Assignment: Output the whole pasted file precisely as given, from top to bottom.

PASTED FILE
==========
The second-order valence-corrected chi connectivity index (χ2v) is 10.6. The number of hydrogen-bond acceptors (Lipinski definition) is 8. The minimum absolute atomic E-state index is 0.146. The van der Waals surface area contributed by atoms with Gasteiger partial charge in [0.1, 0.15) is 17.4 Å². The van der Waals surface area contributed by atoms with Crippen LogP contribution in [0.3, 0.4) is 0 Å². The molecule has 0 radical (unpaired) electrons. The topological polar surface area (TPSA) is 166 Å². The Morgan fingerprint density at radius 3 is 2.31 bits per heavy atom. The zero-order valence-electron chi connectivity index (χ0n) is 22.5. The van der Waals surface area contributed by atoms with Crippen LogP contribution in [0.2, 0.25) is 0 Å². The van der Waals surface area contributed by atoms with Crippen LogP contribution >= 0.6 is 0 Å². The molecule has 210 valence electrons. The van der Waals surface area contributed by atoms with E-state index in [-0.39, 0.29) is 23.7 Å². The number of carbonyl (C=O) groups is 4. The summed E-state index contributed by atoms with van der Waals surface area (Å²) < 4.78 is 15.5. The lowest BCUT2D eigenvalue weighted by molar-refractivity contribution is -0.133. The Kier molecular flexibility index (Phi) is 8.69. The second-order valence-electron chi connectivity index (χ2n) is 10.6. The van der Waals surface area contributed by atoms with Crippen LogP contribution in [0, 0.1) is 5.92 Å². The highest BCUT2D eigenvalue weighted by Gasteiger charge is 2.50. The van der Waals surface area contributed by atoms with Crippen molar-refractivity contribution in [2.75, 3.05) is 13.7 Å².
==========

The second-order valence-corrected chi connectivity index (χ2v) is 10.6. The number of hydrogen-bond acceptors (Lipinski definition) is 8. The minimum absolute atomic E-state index is 0.146. The van der Waals surface area contributed by atoms with Gasteiger partial charge in [0.1, 0.15) is 17.4 Å². The van der Waals surface area contributed by atoms with Crippen LogP contribution in [0.3, 0.4) is 0 Å². The molecule has 0 radical (unpaired) electrons. The topological polar surface area (TPSA) is 166 Å². The Morgan fingerprint density at radius 3 is 2.31 bits per heavy atom. The zero-order valence-electron chi connectivity index (χ0n) is 22.5. The van der Waals surface area contributed by atoms with Crippen LogP contribution in [0.2, 0.25) is 0 Å². The van der Waals surface area contributed by atoms with Crippen LogP contribution >= 0.6 is 0 Å². The molecule has 210 valence electrons. The van der Waals surface area contributed by atoms with E-state index in [-0.39, 0.29) is 23.7 Å². The number of carbonyl (C=O) groups is 4. The summed E-state index contributed by atoms with van der Waals surface area (Å²) < 4.78 is 15.5. The lowest BCUT2D eigenvalue weighted by molar-refractivity contribution is -0.133. The Kier molecular flexibility index (Phi) is 8.69. The second-order valence-electron chi connectivity index (χ2n) is 10.6. The van der Waals surface area contributed by atoms with Crippen LogP contribution in [0, 0.1) is 5.92 Å². The highest BCUT2D eigenvalue weighted by Gasteiger charge is 2.50. The van der Waals surface area contributed by atoms with Crippen molar-refractivity contribution in [2.75, 3.05) is 13.7 Å².